- How different materials vary in structural properties including elastic and ductile behaviour.
    - The advantages and disadvantages of different materials or combinations for structural performance, durability, and with reference to life cycle and energy costs.
    - Knowledge of the section properties used in structural design and understanding of how section
    properties affect the strength of structural elements.
    - The principles of equilibrium and finding reactions on simply supported and cantilever beams using equations of equilibrium.
    - How shear force and bending moment diagrams vary along simply supported and cantilever beams for standard cases and how this can affect the shape and size of beams.
    - How beams carry loads in bending and shear, designing beams and appreciating the effects of material types and section shapes.
    - How beams deflect under load and by how much, including effects of material types and section
    shapes.
    - Column crushing and buckling failure modes including effects of material types and section shapes.
    - Soil classification, soil strength, and types of foundations for different soils, building types and sizes.
    - Forces on retaining walls and how to prevent failure with emphasis on good drainage to improve the factor of safety.

    Course Learning Objectives
    Students who pass this course will be able to:
    1. Analyse and design quantitatively determinate beams and trusses using basic principles of structural mechanics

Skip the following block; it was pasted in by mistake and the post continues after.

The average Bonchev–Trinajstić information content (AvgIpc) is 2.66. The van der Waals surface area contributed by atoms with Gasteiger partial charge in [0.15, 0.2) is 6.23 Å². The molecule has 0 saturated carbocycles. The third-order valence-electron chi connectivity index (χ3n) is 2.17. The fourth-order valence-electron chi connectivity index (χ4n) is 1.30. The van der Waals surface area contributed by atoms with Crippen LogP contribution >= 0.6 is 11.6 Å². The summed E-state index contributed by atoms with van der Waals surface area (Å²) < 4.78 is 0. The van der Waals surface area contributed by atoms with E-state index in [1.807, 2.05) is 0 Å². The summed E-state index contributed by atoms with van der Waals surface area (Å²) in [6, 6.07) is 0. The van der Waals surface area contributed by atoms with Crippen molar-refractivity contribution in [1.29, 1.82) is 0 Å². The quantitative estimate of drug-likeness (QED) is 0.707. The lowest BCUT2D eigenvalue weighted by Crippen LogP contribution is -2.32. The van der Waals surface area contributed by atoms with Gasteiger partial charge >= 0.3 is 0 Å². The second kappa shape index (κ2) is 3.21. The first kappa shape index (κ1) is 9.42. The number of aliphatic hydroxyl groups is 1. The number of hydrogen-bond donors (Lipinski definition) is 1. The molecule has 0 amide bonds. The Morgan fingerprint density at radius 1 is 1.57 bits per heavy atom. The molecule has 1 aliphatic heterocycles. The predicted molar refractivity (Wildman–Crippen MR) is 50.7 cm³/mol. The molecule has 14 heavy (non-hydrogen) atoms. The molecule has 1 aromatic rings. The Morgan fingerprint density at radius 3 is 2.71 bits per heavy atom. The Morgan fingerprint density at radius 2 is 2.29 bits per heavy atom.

2. Describe how beams of all materials resist loads, construct bending moment and shear force diagrams for determinate beams, and design quantitatively steel and timber beams.
    3. Explain how structural loads are transferred through light-timber framed construction and design individual members using a New Zealand Standard.
    4. Explain the following aspects of building structures; the relationship between structural form, materials and loads; basic soil mechanics, and the structural behaviour of ties and columns.

    Assessment
    Assignment 1: PeerWise 10%
    Assignment 2: Light timber framing ( 50%
    Final examination 40%

Course Disclaimer

Courses and course hours of instruction are subject to change.

Eligibility for courses may be subject to a placement exam and/or pre-requisites.

Some courses may require additional fees.

Credits earned vary according to the policies of the students' home institutions. According to ISA policy and possible visa requirements, students must maintain full-time enrollment status, as determined by their home institutions, for the duration of the program.

Please reference fall and spring course lists as not all courses are taught during both semesters.

Availability of courses is based on enrollment numbers. All students should seek pre-approval for alternate courses in the event of last minute class cancellations

Please note that some courses with locals have recommended prerequisite courses. It is the student's responsibility to consult any recommended prerequisites prior to enrolling in their course.